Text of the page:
His resurrection happened as soon as Sabbath was over, any moment between Saturday night and Sunday sunrise.
 
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luchitociencia,
re: "He stayed INSIDE the tomb complete three night times and complete three day day times."

That would be an issue for a different topic.
 
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Since it's been awhile, maybe someone new visiting this topic may know of examples.
 
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rstrats

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And again, that "someone new" needs to be someone who believes the crucifixion took place on the 6th day of the week with a 1st day of the week resurrection, and who thinks that the "heart of the earth" is referring to the tomb, and who tries to explain the lack of a 3rd night by saying that the Messiah was employing common figure of speech/colloquial language of the period.
 

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There were two Passovers the week he was crucified.



When the new moon is first observed at night the above alignment will occur. This was the arrangement for the years 28, 29, 30, 31, 32, 34 and 35 CE.13 Thus, Jesus was crucified on Nisan 15 according to the Temple calendar and on Nisan 14 according to the Diaspora calendar. Jesus would likely have eaten the Passover according the Temple calendar. John's description must have recognized the later observance by the sunset calendar of a Seder with no lamb. This is probably the same sunset reckoning used by Paul, who described Jesus as our Passover; the Lamb of God was sacrificed instead of the Pascal lamb. The above alignment only supports a Friday crucifixion in 30 CE. Then, Jesus died on Friday, which was Nisan 14 on the sunset calendar and Nisan 15 on the sunrise calendar.

The above alignment does not support a Thursday crucifixion in 30 CE on Nisan 14 according to the sunrise calendar. It then becomes necessary to establish that the Last Supper was not a Passover meal. This is difficult, since that meal followed the slaying of the Passover lambs, and Jesus said that He was going to "eat the Passover with My disciples." (Mark 14:14) It also does not support a Wednesday crucifixion in 31 CE on Nisan 15 according to the sunset calendar. Then Jesus would have been crucified on the day following the second Passover, unless there was a late intercalated Ve-Adar.

When the crescent of the new moon was first observed between sunrise and sunset the following alignment occurs, as shown on Chart XXVIII. It is correct for the years 27, 33 and 36 CE. Here, Jesus would have been crucified on Nisan 14 on the Temple or Diaspora calendars. However, in this case the Passover lambs would have to have been slain on Nisan 13, in contradiction to keeping the lamb "until the fourteenth day of the same month . . . to kill it at twilight." (Exod. 12:6) The two Passovers due to the calendar difference exclude 27, 33 and 36 CE as possible years for Jesus' crucifixion. With a Friday crucifixion in 33 CE, that day must fall on Nisan 14 by either sunrise or sunset reckoning. It is again necessary to establish that the Last Supper was not a Passover supper. This requires ignoring the words of Matthew, Mark, Luke and Jesus, and relying solely on the Jews and John's usage of "Passover." As will be discussed below, the Passover may refer only to the Feast of Unleavened Bread. And still there is no explaining away the slaying of the lambs before the Last Supper. A 33 CE crucifixion is not possible if the two Passovers are to be explained by the calendar difference between sunrise and sunset reckoning.14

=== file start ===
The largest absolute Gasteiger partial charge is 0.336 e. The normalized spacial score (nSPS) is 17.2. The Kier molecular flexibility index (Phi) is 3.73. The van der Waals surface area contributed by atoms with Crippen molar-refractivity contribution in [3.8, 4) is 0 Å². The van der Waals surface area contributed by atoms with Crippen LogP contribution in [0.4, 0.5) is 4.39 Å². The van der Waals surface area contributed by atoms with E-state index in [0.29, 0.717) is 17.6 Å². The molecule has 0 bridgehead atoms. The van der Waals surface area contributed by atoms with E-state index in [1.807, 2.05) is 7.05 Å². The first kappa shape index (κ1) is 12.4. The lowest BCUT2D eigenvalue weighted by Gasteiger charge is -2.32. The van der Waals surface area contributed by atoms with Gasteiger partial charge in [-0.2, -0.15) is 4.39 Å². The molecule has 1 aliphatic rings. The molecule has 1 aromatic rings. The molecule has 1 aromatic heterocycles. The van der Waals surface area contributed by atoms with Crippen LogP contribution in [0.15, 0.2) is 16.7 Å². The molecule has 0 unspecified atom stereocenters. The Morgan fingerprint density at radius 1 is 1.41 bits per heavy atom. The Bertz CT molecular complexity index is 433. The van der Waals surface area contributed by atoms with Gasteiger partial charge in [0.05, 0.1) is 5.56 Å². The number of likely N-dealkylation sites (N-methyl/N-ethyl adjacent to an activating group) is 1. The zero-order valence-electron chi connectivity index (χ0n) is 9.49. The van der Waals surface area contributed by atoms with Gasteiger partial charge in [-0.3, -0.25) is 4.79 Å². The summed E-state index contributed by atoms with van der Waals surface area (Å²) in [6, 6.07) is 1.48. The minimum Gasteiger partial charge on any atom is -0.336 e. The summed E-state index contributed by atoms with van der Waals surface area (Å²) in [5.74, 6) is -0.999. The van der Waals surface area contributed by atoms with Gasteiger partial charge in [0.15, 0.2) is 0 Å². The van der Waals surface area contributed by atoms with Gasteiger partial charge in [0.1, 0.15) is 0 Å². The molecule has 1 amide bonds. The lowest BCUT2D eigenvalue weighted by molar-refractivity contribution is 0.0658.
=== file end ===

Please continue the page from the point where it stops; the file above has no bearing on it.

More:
The 'Second Passover' that week was the "Feast Of Unleavened Bread', so there is no real contradictions between John and the synoptic gospels re the Passover' issue.

Another explanation:


... at the same site a timeline of Passover Week:


Using the Bible as a timeline, we can know exactly what transpired during the Passover Week and follow Jesus as He rode into Jerusalem on Sunday until His crucifixion on Wednesday and subsequent resurrection three days later.


The Jewish day starts and ends at six o'clock in the evening, while our day starts and ends at midnight; their daytime begins at six o'clock in the morning and it was referred to as the "first hour."





Does this help anything? Probably not in this board. lol
 
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Picaro,
re: "Does this help anything?"

No, at least not with regard to the issue with which this topic is concerned.
 
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.oldschool,
re: "Perhaps 'heart of the earth' has a different meaning than you imagine."

Perhaps, but that would be an issue for a different topic. Maybe you could start one.
 

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Picaro,
re: "Does this help anything?"

No, at least not with regard to the issue with which this topic is concerned.
Sure it does; you just don't know what you're asking about.
 
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Picaro,
re: "Sure it does; you just don't know what you're asking about."

Of course I do. I've said 'what' in a number of posts and most recently in posts #183 and #189. Why do you say that I don't?